I am going to relocate to the Netherlands next spring and stay there for about a year. I am moving there with my children, and would like to know whether they must attend local school?

Is it possible to have the children at home, and teach them myself? (I would prefer them to learn to read and write in their native language during the year, instead of trying to learn a new language to speak.)

  • 2
    How old are they?
    – Gala
    Oct 11, 2015 at 22:04
  • 1
    International schools are not an option for you?
    – drat
    Oct 12, 2015 at 4:52

1 Answer 1


This seems to be rather difficult and only possible in certain cases. For more information on home schooling in the Netherlands, you should have a look at this article by the Netherlands Home Education Association (all quotes below are from this article).

The basic principle is:

In principle, every child that resides in The Netherlands is subject to compulsory school attendance for his education from his fifth birthday on. This means that s/he must:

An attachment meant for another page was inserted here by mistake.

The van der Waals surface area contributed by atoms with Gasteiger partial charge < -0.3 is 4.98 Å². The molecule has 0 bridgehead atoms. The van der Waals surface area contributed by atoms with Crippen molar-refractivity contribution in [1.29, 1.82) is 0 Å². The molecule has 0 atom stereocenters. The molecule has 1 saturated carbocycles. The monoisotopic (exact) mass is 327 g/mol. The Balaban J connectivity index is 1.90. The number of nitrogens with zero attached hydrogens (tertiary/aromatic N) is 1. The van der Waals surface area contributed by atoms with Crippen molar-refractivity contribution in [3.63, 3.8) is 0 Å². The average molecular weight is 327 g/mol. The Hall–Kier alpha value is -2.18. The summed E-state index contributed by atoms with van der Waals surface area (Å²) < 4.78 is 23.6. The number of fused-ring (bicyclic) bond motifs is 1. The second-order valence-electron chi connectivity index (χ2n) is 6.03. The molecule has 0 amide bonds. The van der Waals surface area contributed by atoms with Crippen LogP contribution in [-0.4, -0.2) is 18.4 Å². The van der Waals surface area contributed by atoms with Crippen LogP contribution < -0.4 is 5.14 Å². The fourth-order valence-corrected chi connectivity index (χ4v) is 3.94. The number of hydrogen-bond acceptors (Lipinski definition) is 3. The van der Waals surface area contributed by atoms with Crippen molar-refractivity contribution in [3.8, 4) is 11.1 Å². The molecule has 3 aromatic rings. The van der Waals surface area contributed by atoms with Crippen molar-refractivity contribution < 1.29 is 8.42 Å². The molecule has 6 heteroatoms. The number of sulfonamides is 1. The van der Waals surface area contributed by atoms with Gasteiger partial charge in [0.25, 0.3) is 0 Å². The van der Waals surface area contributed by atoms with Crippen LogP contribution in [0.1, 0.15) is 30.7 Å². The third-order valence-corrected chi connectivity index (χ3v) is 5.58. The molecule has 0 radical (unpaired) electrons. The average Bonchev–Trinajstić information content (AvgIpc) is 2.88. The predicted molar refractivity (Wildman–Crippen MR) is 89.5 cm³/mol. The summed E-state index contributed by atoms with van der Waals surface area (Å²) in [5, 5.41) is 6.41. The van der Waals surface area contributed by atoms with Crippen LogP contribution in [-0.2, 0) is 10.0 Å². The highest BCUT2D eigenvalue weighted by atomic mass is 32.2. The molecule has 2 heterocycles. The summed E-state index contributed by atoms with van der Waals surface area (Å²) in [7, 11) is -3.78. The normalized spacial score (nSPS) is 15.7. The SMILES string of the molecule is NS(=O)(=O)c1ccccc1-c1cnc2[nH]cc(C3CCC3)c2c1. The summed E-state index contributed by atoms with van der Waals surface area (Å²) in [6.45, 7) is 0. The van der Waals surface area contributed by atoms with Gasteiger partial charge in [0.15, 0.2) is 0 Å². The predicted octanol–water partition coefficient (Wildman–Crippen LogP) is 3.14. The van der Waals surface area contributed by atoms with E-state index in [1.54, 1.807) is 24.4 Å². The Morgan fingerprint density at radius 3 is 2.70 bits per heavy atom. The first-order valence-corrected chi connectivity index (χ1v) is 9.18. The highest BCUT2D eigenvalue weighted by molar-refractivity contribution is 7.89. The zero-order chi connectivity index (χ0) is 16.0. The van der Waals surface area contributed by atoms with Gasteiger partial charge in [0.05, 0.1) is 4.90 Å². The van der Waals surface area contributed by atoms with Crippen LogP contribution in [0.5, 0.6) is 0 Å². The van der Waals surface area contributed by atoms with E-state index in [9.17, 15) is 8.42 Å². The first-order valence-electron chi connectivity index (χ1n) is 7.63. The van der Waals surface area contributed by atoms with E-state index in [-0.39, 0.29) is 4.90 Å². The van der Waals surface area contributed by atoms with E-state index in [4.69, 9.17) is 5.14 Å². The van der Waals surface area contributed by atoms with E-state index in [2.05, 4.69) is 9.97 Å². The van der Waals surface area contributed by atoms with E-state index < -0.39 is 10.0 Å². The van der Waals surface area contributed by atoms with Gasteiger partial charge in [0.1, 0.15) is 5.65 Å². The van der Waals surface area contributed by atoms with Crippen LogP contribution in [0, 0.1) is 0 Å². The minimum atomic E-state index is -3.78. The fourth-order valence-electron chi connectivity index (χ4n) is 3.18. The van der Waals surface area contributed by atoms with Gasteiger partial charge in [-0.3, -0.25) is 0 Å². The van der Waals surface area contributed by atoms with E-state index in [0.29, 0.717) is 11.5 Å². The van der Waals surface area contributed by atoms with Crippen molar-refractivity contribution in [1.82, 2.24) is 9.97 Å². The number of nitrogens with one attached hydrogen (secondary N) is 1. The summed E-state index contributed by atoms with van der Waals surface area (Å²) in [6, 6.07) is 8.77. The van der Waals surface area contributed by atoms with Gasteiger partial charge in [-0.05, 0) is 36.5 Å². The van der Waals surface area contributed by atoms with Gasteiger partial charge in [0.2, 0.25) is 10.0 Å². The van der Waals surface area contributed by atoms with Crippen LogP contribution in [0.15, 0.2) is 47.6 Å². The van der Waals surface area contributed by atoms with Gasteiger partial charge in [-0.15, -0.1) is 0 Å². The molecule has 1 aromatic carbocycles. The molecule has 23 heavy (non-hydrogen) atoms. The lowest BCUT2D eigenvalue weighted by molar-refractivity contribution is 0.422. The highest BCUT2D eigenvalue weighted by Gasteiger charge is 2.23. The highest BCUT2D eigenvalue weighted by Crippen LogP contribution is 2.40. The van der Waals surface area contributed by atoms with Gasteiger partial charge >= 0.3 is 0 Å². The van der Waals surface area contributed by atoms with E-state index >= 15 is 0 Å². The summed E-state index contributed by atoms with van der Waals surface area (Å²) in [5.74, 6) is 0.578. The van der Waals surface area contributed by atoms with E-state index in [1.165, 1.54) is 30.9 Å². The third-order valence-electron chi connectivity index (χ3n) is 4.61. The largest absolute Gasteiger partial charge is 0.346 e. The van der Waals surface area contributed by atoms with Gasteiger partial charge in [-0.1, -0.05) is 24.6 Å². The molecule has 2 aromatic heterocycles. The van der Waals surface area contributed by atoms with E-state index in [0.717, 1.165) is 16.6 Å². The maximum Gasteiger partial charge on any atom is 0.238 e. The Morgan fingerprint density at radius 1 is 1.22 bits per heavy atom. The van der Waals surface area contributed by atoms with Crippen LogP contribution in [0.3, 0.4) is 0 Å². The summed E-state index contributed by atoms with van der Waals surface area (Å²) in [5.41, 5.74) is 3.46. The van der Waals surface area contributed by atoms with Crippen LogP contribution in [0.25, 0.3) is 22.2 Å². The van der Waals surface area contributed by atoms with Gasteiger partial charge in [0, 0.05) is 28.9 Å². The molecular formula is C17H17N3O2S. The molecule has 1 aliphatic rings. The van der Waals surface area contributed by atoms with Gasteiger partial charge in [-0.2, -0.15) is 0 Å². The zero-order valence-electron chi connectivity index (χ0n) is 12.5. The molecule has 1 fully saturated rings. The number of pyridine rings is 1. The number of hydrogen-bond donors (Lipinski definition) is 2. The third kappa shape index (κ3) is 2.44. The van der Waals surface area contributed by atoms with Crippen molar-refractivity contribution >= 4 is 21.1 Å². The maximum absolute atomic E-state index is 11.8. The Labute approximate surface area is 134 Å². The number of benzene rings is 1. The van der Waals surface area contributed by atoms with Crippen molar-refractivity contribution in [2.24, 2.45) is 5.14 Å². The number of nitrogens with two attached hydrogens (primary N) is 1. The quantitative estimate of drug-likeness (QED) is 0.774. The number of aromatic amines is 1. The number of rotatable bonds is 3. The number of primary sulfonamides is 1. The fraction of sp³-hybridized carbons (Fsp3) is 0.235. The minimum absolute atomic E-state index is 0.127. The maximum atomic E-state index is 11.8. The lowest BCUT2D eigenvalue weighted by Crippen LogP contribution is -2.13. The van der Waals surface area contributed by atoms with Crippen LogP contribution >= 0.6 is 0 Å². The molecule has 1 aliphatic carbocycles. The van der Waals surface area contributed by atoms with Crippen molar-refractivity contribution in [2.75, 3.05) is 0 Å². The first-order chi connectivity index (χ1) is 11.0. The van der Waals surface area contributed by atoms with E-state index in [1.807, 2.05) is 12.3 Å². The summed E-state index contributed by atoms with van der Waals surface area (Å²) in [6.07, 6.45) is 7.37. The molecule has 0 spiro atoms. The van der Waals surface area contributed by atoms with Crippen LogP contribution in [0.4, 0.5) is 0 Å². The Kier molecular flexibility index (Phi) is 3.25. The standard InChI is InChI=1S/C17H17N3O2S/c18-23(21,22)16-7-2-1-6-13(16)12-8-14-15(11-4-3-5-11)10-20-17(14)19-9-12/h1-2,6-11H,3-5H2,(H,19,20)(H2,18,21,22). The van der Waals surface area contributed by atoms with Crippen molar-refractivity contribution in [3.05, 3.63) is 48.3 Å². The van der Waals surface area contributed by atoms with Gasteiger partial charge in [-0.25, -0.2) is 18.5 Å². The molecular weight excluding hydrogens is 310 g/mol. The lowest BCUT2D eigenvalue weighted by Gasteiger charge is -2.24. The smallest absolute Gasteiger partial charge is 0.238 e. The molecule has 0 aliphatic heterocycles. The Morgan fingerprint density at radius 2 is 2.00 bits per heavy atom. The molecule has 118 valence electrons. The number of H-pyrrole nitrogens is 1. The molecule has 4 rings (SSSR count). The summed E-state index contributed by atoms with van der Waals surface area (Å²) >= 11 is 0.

a. be enrolled at a government approved school;

b. attend this school whenever it is open, barring certain circumstances such as illness.

There is the possibility of home schooling, although it is quite difficult to get permission for it:

[..] exempts parents from registering their child at a school if they object to the orientation (richting) of the education given by all schools located within a reasonable distance from their home (from around 6 km for primary schools to around 20 km for secondary schools, depending on the child’s age).

[..] richting stands for the religious or life-philosophical orientation on which the school has been founded.

[..] However, expressing objections against educational methods or the legal set-up of schools does not qualify for exemption.

So it seems that only if you don't find a school whit an orientation you identify with, then you might be allowed to teach your kids at home. I encourage you to read the whole article, as it has a lot of informations on this topic.

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